Fun Fact: Marigold is the traditional Birth Flower for October, along with Cosmos.

Marigolds are one of the most useful flowering plants found in the garden. They’re easy to grow, put on a beautiful show, have edible petals, and best of all… they are wonderful pest repellents.

Marigolds are known for repelling not only tiny pests like knot root nematodes (those are the nematodes that are not beneficial), tomato hornworms, cabbage worms, thrips, squash bugs, whiteflies, but they have also been known to repel even large pests like deer! Plant marigold around the border of your gardening space to help keep deer and rabbits away (though they have been known to pluck the marigold and toss it aside to get to the plants they love the most). To help with pests of the insect variety, plant Marigold near plants preyed upon by such pests – tomatoes, cabbage, squash, strawberries, roses, etc.

Culturally, Marigolds are associated with celebrating the souls of those who have passed. Known as Flor de Muerto (Flower of the Dead), Marigold is said to be the only scent that the dead are able to detect and therefore this flower is able to attract the souls of the dead. They feature heavily in the Mexican tradition of Dia de los Muertos, or Day of the Dead. The flower is used to decorate Ofrendas (altars) dedicated to loved ones who have passed on from this world. Other western cultures have been known to refer to this flower as the “Herb of the Sun,” and it is associated with warm feelings of happiness and warmth.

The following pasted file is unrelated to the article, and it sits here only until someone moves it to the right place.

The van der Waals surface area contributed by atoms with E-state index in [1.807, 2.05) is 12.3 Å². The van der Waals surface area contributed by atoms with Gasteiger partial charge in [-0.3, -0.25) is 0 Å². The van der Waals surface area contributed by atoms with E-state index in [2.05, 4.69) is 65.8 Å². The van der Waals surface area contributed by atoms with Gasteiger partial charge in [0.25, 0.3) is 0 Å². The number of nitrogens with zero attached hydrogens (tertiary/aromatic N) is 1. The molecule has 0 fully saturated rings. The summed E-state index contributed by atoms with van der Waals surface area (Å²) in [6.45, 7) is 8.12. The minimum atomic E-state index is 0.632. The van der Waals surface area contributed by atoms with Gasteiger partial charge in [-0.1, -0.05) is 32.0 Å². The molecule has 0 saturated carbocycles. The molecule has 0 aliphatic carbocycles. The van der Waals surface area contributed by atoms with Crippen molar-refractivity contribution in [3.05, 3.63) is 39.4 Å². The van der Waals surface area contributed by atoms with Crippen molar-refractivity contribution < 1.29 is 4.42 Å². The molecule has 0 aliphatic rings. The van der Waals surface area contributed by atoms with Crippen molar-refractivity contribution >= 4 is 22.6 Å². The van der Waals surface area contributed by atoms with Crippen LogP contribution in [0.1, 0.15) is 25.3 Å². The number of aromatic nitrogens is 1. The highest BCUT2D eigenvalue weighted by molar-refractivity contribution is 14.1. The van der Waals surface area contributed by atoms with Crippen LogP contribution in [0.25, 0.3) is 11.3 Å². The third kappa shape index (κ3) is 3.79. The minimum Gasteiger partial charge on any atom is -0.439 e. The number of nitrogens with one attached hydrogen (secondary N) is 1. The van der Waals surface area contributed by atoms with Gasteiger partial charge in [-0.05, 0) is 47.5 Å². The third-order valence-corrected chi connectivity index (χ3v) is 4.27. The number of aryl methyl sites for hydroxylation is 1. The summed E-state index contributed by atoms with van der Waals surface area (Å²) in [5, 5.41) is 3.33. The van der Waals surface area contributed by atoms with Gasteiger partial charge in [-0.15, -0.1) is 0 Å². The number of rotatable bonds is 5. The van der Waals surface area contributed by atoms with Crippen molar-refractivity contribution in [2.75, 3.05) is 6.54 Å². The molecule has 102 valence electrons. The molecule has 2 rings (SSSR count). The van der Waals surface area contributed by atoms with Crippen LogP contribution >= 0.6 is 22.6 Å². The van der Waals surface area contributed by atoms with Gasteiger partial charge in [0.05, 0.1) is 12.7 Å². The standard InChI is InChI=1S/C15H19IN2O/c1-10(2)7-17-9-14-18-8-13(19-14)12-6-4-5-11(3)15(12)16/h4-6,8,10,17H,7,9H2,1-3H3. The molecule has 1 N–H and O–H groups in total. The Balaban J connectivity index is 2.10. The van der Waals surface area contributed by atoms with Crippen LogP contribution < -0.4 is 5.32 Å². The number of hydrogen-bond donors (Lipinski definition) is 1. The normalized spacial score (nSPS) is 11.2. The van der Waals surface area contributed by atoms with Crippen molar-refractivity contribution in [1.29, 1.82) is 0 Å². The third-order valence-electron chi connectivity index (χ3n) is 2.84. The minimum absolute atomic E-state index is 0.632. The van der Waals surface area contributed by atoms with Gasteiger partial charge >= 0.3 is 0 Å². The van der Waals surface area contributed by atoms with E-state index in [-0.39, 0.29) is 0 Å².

Planting Marigold is easy, and can be done by simply scattering the seed and dusting the seeds with a light layering of soil. They germinate quickly, and are quite tough little plants. Keep the soil moist while the seed is germinating, and water at standard one inch per week levels after established. In the Fall during garden winterization, mulch the Marigolds into the soil to help keep nematodes at bay. Allow the flowers to self-seed in order to encourage more Marigolds for the next season.